SURPRISE, Ariz. -- Foster Griffin learned a new grip for his curveball in 2017 and went to a two-seam grip on his changeup to give it more fade, but those are just a couple of examples of the sharp learning curve he used to solidify has stature as a promising
SURPRISE, Ariz. -- Foster Griffin learned a new grip for his curveball in 2017 and went to a two-seam grip on his changeup to give it more fade, but those are just a couple of examples of the sharp learning curve he used to solidify has stature as a promising left-hander in the Royals' system. The biggest tweak to his game has been sharpening his mental mechanics.
Griffin was a first-round Draft pick by the Royals in 2014, and stumbled a bit as he progressed through the system. By 2017, though, he'd shown the capacity to learn and adapt, landing in Double-A Northwest Arkansas, and winning the 2017 Paul Splittorff Minor League Pitcher of the Year award while being named an MiLB.com Organization All-Star and appearing in the All-Star Futures Game.
Now he's in his first big league training camp, ranked as MLB Pipeline's No. 10 prospect for the Royals, and he's pushing himself to make another leap to Omaha.
"I'm going to do everything I can to compete for a spot in Triple-A," Griffin said Sunday. "Then I'm just an injury away. Prove to the front office and the coaches here that I'm able to play in the big leagues. If someone goes down or a trade happens I can be a knock on the door. That's the main goal."
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For a pitcher drafted with the potential the Royals saw in him, Griffin is not content to return to Double-A, where he made 18 starts in 2017. Between Class A Wilmington and Double-A last year, Griffin combined to go 15-7 with a 3.35 ERA, posting 141 strikeouts against just 54 walks in 161 1/3 innings.
"I used to give hitters way too much credit," Griffin said, focusing on the key development that led to last year's success. "I'd nibble at the corners way too much early in counts. I would fall behind if I didn't hit those counts. 1-0, 2-0, 2-1, even 3-1, and you have to come to them after that. With these professional hitters, it really doesn't matter how hard you throw, they're going to be able to hit the ball a long way if it's over the center of the plate.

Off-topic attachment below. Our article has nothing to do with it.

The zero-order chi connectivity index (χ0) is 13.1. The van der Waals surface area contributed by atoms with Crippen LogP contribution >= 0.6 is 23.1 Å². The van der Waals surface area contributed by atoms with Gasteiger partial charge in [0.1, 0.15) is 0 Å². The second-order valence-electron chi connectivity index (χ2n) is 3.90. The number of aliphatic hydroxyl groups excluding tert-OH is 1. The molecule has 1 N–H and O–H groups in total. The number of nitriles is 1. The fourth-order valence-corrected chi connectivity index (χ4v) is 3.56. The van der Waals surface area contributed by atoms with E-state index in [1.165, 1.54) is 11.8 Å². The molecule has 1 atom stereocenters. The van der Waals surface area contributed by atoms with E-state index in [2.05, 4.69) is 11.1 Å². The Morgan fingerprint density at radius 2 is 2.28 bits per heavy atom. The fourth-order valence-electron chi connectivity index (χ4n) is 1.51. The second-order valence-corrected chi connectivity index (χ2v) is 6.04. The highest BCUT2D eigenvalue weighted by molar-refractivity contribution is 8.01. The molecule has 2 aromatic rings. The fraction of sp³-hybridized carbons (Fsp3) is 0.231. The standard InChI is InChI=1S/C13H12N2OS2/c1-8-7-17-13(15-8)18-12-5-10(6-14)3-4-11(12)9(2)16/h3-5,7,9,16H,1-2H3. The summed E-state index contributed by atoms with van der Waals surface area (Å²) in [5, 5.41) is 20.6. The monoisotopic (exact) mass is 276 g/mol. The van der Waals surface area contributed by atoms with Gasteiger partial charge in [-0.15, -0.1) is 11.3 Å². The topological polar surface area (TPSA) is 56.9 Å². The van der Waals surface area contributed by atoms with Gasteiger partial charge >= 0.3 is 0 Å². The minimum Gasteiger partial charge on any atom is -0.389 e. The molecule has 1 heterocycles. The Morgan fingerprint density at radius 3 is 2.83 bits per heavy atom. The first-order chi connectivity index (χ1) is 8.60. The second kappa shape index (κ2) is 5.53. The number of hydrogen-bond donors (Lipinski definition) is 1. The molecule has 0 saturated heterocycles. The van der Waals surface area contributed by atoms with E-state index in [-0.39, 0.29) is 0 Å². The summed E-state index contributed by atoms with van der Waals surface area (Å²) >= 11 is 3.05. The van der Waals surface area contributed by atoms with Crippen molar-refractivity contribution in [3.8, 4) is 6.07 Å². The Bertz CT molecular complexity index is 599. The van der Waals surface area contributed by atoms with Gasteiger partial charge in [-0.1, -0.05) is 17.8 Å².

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"So last year my mental approach was just attack the zone early, attack the hitters, and then you can go to the corner after that. That was a big key for me mentally."
Griffin doesn't have overpowering stuff, using a mix of a two-seam fastball, a four-seam fastball, a curveball and a changeup, while adapting from game to game to use whatever he can to keep opposing hitters off balance. As a result, Griffin's repertoire is leading him to learn more about pitching than other prospects who might have more dominating raw stuff and get by in the Minors without fine-tuning the mental game.
"I like his stuff, I like his demeanor, I like his actions," manager Ned Yost said, noting that this spring camp may be more important for what Griffin can take out of it than what Yost can see from Griffin.
"This is a great experience for young guys -- first time in big league Spring Training, being around the veteran guys, getting to watch big league baseball games with guys they've heard about and read about at the Major League level and get a chance to see them play. See how these guys go about their business, what are their routines like, what are their personalities like, and how do they prepare every single day to step out on that field."
Griffin has taken full advantage of the opportunity, picking the brains of pitchers like Ian Kennedy and Danny Duffy while relishing the chance to take the mound in Cactus League games and test himself in a big league environment.
"You want to pitch against the best of the best," Griffin said. "That's what gets you better."
Owen Perkins is a contributor to MLB.com.